DEA Set to Lose Over $150 Million in Funding

Thanks to the incoming government sequester, automatic budget cuts are put in place today, March 1st. As part of these budget cuts, the Drug Enforcement Administration is set to lose $166 million in funding.budget-cut-photo

This cut will drop the overall funding of the DEA to a level it hasn’t been at since the 2002-2003 budgetary calendar.

In addition, numerous other government agencies that perpetuate the drug war will be getting a cut. Here’s a breakdown of where the funding will be trimmed.

  • The Department of Defense’s Drug Interdiction and Counter-Drug Activities budget of $1.6 billion will be reduced by $157 million
  • The Department of Justice Interagency Crime and Drug Enforcement budget of $528 million will be reduced by $43 million.
  • The DEA Diversion Control Fee Account budget of $335 million will be reduced by $25 million.
  • The Office of National Drug Control Policy budget of $25 million will be reduced by $2 million.
  • The High-intensity Drug Trafficking Areas Program budget of $239 million will be reduced by $20 million.
  • “Other Federal Drug Control Programs,” with a total budget of $100 million, will undergo $8 million in cuts.

Although we have little doubt that they’ll try, these cuts will make it even more difficult for the DEA and the White House to continue its war on cannabis consumers.

– TheJointBlog


Skip to comment form

  1. Bryan Smith

    The federal government should discontinue a large chunk of the funding for the DEA. Medical marijuana is now legal in more than twenty states and recreational use has been legalized in a handful states that have done the math and figured out that it is not cost effective prosecuting such ‘crimes.’ Drug possession crimes constitute such a large portion of some local budgets that LE agencies don’t want the laws to change. Take into account the fines that can be levied against someone found to be in possession of illegal drugs…court costs, fines, probation costs, and that is just the beginning. Courts will also- at least here in California- require the individual to register as a drug offender and their chances of obtaining any meaningful type of employment are virtually destroyed. As a member of the medical community and emergency medicine for more than twenty years, I am telling you the war on drugs (marijuana) can not be won. I’ve never seen a trauma/motor vehicle accident that was directly the result of someone smoking marijuana, but I’ve seen hundreds attributed to the abuse of alcohol. And alcohol use is condoned by every state in the union…what is wrong with this picture? I don’t smoke or use marijuana, but I say the most intelligent way to address the ‘problem’ is to completely legalize it and tax it like tobacco or alcohol, the states will easily make up any lost revenue.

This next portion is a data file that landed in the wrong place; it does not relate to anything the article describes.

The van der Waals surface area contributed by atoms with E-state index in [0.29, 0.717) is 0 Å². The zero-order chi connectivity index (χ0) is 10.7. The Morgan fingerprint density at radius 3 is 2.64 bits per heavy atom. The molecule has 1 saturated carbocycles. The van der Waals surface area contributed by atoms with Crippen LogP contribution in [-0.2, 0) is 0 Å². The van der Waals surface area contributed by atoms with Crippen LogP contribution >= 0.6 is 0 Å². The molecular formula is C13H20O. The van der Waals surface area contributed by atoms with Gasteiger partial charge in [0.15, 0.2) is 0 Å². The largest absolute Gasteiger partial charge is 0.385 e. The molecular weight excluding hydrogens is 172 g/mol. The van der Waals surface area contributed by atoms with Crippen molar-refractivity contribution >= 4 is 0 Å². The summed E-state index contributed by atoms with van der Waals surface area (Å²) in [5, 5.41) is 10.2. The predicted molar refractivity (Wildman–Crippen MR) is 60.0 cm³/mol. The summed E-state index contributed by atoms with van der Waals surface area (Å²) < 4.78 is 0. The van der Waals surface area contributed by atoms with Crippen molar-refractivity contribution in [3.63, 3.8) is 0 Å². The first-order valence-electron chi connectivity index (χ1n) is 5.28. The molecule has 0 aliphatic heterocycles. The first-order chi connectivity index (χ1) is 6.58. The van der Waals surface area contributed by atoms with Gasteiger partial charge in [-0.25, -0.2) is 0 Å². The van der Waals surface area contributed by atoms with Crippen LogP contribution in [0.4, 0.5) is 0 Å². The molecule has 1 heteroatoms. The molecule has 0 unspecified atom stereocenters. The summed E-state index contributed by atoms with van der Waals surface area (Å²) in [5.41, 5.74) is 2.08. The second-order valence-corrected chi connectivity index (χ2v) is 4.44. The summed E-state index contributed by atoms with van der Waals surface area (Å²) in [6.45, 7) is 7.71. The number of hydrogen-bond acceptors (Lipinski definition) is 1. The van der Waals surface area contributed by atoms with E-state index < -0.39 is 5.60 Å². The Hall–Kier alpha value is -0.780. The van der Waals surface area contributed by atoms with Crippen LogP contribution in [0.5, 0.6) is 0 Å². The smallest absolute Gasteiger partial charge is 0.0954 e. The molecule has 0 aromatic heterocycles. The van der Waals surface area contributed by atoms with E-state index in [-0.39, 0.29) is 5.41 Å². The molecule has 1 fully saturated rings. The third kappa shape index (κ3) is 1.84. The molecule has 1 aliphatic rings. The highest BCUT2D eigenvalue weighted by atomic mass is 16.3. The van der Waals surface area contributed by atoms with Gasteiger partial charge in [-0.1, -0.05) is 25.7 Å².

2. stanman

    I smoked pot on and off for 45 years, with never an ill effect. Now I’m facing 15 years for marijuana possession with intent to distribute. I have degenerative bone disease in my lower back. Feels like electricity hitting me in my back. I have a choice of marijuana or oxycodone. Marijuana works great, oxycodone makes me puke. I grew my own for my own use. Another life ruined by prohibition. If I get the minimum, 5 years, I’ll be 64 when I get out

  3. David James

    If we were to base our policies on harm caused, not only would cannabis be totally legalized, but the administrators of the DEA would be facing criminal charges.

  4. moldy

    I don’t see the good news here. They’ll just rip off more suppliers and retailers of MMJ to make up the short fall. Wanna bet?

  5. Doug Mathews

    The sad thing about all of the cuts is that when these agencies bust citizens for any kind of drug related crime, they will simply increase the fines and penalties to continue buttering their pockets!

Leave a Reply

Your email address will not be published.

You may use these HTML tags and attributes: <a href="" title=""> <abbr title=""> <acronym title=""> <b> <blockquote cite=""> <cite> <code> <del datetime=""> <em> <i> <q cite=""> <s> <strike> <strong>